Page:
When Brophy College Preparatory student Diego Morris needed a life-saving experimental treatment that was not available in the United States, he and his family did the only thing they could do.
They moved to London for a year where the drug regimen had already been approved.
“It was time-sensitive,” said a cancer-free Morris, now 17. “I just had a major surgery and I needed this treatment to coincide with my chemotherapy.”
Morris could have benefited from a law he and others have championed for years that would give patients with terminal diagnoses access to experimental drugs that could save their lives.
It took two years of legislative effort, but the House late Tuesday gave final approval to the so-called “right-to-try” legislation, which is now headed to President Donald Trump for his signature. The bill passed the Senate last year and the final 250-169 House vote was celebrated Tuesday by lawmakers and by families of patients who had been pushing for the bill.
Rep. Andy Biggs, R-Gilbert, and Sen. Ron Johnson, R-Wisconsin, two of the leading advocates for the bill, said they are confident Trump will sign the bill into law, bringing hope to patients with terminal diagnoses.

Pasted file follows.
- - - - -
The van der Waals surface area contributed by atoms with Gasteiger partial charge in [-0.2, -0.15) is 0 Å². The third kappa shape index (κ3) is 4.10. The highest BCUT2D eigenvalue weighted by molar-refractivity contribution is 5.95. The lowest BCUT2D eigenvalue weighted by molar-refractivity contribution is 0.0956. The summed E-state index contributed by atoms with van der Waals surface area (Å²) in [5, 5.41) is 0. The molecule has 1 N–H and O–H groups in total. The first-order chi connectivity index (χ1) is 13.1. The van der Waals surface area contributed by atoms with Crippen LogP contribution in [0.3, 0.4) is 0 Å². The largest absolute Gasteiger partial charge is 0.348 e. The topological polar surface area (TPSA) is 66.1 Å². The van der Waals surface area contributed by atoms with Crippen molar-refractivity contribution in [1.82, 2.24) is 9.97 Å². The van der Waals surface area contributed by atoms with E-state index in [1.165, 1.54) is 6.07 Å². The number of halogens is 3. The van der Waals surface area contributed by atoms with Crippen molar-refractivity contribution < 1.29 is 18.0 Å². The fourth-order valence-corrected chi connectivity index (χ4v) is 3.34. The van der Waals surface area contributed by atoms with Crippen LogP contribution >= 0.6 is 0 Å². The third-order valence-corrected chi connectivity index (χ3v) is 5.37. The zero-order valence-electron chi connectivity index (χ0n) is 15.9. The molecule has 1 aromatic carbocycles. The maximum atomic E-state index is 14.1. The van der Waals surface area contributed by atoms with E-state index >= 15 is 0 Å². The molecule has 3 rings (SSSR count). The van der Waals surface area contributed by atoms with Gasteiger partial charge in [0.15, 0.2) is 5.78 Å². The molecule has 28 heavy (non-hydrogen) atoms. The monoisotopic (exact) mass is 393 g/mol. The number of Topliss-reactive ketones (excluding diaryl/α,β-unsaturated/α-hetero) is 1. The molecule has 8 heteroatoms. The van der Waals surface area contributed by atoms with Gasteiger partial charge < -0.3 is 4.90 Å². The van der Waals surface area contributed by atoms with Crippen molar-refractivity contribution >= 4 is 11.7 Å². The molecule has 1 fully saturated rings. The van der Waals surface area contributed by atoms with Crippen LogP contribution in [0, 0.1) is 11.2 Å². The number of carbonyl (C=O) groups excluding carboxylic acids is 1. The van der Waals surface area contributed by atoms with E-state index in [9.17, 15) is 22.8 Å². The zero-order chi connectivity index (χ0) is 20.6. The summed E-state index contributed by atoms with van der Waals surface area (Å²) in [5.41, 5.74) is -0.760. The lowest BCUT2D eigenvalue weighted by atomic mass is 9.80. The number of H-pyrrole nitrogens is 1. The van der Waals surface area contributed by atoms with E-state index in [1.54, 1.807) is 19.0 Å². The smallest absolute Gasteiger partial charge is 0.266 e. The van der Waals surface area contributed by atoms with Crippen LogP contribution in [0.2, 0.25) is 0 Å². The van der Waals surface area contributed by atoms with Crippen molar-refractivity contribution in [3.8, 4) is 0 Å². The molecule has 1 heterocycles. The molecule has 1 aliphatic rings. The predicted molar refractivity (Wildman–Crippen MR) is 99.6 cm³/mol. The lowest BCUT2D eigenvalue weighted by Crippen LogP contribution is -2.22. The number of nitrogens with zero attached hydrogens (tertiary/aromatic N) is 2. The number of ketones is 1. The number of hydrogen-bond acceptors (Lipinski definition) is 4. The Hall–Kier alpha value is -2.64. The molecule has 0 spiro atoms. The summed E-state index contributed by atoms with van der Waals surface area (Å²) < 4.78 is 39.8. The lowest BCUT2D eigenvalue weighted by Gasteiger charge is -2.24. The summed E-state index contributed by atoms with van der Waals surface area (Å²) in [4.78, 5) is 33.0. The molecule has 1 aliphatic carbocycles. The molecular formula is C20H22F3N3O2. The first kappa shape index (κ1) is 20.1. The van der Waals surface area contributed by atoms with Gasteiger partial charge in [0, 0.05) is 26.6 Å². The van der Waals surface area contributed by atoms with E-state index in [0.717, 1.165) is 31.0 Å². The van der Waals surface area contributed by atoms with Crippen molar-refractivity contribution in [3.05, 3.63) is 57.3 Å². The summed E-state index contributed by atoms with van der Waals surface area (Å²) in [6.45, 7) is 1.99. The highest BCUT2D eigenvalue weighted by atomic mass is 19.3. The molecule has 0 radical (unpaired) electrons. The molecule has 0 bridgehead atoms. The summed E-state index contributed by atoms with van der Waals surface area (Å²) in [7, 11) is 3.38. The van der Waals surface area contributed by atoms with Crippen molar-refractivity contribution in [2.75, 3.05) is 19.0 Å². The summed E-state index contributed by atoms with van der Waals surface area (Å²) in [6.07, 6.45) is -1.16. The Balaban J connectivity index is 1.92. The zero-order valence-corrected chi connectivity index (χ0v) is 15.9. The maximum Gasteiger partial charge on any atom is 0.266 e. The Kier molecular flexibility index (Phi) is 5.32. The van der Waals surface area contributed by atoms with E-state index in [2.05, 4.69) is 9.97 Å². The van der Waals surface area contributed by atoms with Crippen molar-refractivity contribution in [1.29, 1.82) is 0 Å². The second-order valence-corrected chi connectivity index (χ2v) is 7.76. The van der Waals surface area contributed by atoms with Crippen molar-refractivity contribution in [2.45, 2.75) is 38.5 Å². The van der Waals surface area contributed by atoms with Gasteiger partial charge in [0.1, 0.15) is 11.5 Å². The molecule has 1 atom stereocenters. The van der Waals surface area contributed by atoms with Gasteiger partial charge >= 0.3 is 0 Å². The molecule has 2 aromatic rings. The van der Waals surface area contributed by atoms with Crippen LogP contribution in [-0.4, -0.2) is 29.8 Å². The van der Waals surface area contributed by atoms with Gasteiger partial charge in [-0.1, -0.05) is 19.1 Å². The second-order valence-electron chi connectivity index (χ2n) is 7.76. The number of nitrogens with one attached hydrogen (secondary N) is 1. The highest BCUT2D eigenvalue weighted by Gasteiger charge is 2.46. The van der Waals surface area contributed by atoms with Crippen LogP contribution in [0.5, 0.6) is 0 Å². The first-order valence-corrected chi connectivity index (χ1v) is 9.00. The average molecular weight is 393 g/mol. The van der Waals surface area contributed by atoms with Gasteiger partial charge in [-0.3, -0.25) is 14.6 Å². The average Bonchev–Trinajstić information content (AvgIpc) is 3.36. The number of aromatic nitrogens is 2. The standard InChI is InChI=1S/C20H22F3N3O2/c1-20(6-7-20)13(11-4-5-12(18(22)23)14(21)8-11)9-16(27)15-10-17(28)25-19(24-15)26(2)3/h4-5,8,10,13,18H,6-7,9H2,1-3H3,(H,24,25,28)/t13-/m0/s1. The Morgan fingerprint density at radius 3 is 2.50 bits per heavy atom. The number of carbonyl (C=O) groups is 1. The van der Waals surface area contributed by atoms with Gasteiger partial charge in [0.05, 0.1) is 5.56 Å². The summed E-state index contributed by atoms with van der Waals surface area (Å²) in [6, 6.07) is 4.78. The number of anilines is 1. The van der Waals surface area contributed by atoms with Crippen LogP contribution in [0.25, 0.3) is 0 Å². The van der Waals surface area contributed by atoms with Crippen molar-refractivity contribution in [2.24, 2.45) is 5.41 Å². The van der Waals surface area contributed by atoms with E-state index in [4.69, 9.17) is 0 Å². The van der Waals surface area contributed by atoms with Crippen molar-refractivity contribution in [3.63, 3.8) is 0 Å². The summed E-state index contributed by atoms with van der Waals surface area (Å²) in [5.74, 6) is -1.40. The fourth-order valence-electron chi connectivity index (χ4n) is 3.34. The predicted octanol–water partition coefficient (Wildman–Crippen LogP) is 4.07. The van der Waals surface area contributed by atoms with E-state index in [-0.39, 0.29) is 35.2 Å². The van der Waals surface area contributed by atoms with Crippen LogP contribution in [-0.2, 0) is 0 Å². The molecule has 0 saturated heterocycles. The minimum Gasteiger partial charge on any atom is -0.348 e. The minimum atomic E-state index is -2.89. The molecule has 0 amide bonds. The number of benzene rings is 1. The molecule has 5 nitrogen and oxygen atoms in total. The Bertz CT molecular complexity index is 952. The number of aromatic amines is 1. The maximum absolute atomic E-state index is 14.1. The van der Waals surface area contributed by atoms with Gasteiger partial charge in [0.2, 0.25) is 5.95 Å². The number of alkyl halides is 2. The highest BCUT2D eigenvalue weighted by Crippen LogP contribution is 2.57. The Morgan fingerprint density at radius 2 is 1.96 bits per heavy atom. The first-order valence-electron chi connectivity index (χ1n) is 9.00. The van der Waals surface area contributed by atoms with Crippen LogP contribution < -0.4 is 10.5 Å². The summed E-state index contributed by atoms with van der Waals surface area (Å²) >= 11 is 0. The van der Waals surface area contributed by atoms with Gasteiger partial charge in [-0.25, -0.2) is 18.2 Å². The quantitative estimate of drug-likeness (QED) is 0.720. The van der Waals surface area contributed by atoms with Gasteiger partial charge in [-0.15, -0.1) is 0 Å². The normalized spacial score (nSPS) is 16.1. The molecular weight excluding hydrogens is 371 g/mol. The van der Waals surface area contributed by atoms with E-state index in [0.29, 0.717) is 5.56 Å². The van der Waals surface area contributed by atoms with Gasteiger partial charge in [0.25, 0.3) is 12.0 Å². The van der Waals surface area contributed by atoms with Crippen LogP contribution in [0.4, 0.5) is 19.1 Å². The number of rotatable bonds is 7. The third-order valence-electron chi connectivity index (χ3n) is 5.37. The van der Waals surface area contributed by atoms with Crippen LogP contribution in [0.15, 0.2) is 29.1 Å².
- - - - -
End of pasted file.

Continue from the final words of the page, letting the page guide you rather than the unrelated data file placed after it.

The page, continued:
“Have you ever seen a pharmaceutical ad on TV today that says, ‘Death may occur in some occasions’? We’re saying death will occur almost 100 percent of the time for these people unless they have a chance,” Biggs said.
“They want that chance. That is what this is about,” he said.
Forty states, including Arizona, now have right-to-try laws on the books. But the federal legislation was slowed by concerns that it would lead to exploitation of vulnerable patients who would seize at unrealistic hopes and suffer further damage in the process.
Morris said he does not understand the opposition to the measure. If it weren’t for the experimental treatment he received, he says he would have died of cancer.
“You have to make an informed decision, and it should be up to you and your doctor,” Morris said. “If you and your doctor decide an experimental treatment is worth it or can help, it’s your decision to go through with it.”
When he was 11, Morris was diagnosed with osteosarcoma, a bone tumor that required countless rounds of chemotherapy and limb-salvage surgery that replaced part of his femur and knee with titanium prosthetics. But after he got the prosthetics, he still needed help to beat the cancer.
“My parents were made aware of an experimental treatment that was approved in Europe and around the world, but didn’t pass in the U.S.,” Morris said in a phone interview Wednesday.
His family tried everything, including trying to get him the treatment at home, but the administrative process for clearance to try the drug was taking too long. So the family moved to London for a year to get Diego the medicine he needed.
After moving back to the U.S., Morris became an advocate for giving patients access to experimental medicine, testifying before Congress and serving as honorary chairman of a Goldwater Institute initiative to pass the right-to-try ballot initiative in Arizona.
“I really wanted to help,” he said. “I think it’s important for American families to have the right to save their own lives.”